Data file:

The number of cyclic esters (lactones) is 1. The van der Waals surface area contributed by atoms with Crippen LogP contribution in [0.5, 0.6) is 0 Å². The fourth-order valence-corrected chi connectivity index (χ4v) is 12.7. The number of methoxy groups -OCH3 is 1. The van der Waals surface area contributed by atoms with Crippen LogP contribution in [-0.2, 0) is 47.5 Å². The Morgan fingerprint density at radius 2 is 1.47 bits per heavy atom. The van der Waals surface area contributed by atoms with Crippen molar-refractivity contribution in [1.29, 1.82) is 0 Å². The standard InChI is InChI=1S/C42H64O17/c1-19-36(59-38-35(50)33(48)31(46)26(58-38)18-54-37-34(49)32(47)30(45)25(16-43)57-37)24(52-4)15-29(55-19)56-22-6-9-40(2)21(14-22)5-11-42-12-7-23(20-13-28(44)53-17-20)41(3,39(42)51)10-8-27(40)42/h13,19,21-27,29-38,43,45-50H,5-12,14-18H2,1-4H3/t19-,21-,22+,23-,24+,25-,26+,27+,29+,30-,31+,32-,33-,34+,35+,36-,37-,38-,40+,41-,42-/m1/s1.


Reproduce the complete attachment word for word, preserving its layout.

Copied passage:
The number of cyclic esters (lactones) is 1. The van der Waals surface area contributed by atoms with Crippen LogP contribution in [0.5, 0.6) is 0 Å². The fourth-order valence-corrected chi connectivity index (χ4v) is 12.7. The number of methoxy groups -OCH3 is 1. The van der Waals surface area contributed by atoms with Crippen LogP contribution in [-0.2, 0) is 47.5 Å². The Morgan fingerprint density at radius 2 is 1.47 bits per heavy atom. The van der Waals surface area contributed by atoms with Crippen molar-refractivity contribution in [1.29, 1.82) is 0 Å². The standard InChI is InChI=1S/C42H64O17/c1-19-36(59-38-35(50)33(48)31(46)26(58-38)18-54-37-34(49)32(47)30(45)25(16-43)57-37)24(52-4)15-29(55-19)56-22-6-9-40(2)21(14-22)5-11-42-12-7-23(20-13-28(44)53-17-20)41(3,39(42)51)10-8-27(40)42/h13,19,21-27,29-38,43,45-50H,5-12,14-18H2,1-4H3/t19-,21-,22+,23-,24+,25-,26+,27+,29+,30-,31+,32-,33-,34+,35+,36-,37-,38-,40+,41-,42-/m1/s1.